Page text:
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Last Magician

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To all the world, Charlie is a successful adult, an in-demand photographer. But he is stalked by a cruel childhood secret which he shares with three others--one shrouded in silence . . . until now. "An ambitious, intense and satisfying book".--New York Times Book Review.
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1992 Hard cover American ed. New in fine dust jacket. lt shelf wear-book appears unread Sewn binding. Paper over boards. 309 p. Audience: General/trade.

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Henry Holt and Company 1/1/1992. New hardcover. First US Edition. in Brand New jacket.

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Overview

To all the world, Charlie is a successful adult, an in-demand photographer. But he is stalked by a cruel childhood secret which he shares with three others--one shrouded in silence . . . until now. "An ambitious, intense and satisfying book".--New York Times Book Review.
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Editorial Reviews

Publishers Weekly - Publisher's Weekly
In this mesmerizing study of the effects of a dark secret on the people who must live with it, the author of Charades proves herself a magician with words and narrative structure. Moreover, she seems to have an artificer's skill for re-creating her fictional approach each time out: each of her novels is different from the others in theme, tone and method. The constants are her impeccable, sensuous prose and her fiercely intelligent imagination. Set in the rain forest near Brisbane and in the city of Sydney, in Hospital's native Australia, the narrative slowly unwinds in elliptical scenes and oblique references, like photos in which the subject is blurred but discernible, and will gradually come into focus. The ``last magician'' is Charlie Chang, a photographer and filmmaker who devotes himself to unraveling the puzzle at the heart of this tale. Twenty-five years ago, he was one of four children who witnessed the death of a fifth. One of them caused the event; blandly amoral, narcissistic and seemingly without guilt, Robinson Gray is now a famous judge, ``Australia's golden boy.'' Charlie and the others--one woman named Catherine and another named Cat--remain emotionally maimed. The judge's son and the woman who loves him become catalysts in reopening the drama and are sucked into the whirlpool of evil it again sets in motion. Hospital enriches her story with allusions ranging from Virgil and Dante to James Joyce and Christina Stead. She offers crackling social commentary as she contrasts the lives of the homeless squatters (who live underneath Sydney's streets in a warren of caverns and tunnels called ``the quarry'') with the cream of Sydney's society folk. Her characters' observations about truth and illusion, about memory and precognition and the nature of moral responsibility, are provocative and insightful. Most important, this novel is an example of the storyteller's magical art. 25,000 first printing; major ad/promo; author tour. (Sept.) .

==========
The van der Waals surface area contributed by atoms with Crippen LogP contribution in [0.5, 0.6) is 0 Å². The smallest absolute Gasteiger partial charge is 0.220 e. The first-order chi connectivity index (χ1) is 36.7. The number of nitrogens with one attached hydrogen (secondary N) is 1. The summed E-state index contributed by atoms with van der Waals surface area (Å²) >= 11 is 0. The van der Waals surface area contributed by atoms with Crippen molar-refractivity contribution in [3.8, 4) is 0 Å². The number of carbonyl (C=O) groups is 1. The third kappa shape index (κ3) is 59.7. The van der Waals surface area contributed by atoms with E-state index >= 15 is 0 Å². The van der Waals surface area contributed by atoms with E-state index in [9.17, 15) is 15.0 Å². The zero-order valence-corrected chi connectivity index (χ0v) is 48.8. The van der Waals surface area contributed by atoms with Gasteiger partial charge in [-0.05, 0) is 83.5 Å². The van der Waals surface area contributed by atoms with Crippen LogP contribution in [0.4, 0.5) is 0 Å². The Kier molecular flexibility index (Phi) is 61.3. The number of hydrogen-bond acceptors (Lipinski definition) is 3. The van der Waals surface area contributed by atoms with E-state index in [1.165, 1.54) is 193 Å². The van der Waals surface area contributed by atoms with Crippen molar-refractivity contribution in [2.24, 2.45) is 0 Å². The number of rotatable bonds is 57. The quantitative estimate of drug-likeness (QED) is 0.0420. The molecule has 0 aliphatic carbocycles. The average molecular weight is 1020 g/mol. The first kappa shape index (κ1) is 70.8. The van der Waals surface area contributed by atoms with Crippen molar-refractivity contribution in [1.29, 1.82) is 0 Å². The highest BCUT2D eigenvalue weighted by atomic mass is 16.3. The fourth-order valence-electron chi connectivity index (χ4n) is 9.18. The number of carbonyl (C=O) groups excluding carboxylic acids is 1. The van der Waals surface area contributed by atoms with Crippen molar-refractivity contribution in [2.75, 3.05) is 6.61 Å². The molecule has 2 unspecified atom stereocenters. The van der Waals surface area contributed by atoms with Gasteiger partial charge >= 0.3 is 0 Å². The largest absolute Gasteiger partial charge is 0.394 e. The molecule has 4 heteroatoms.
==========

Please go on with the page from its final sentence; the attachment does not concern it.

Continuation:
Library Journal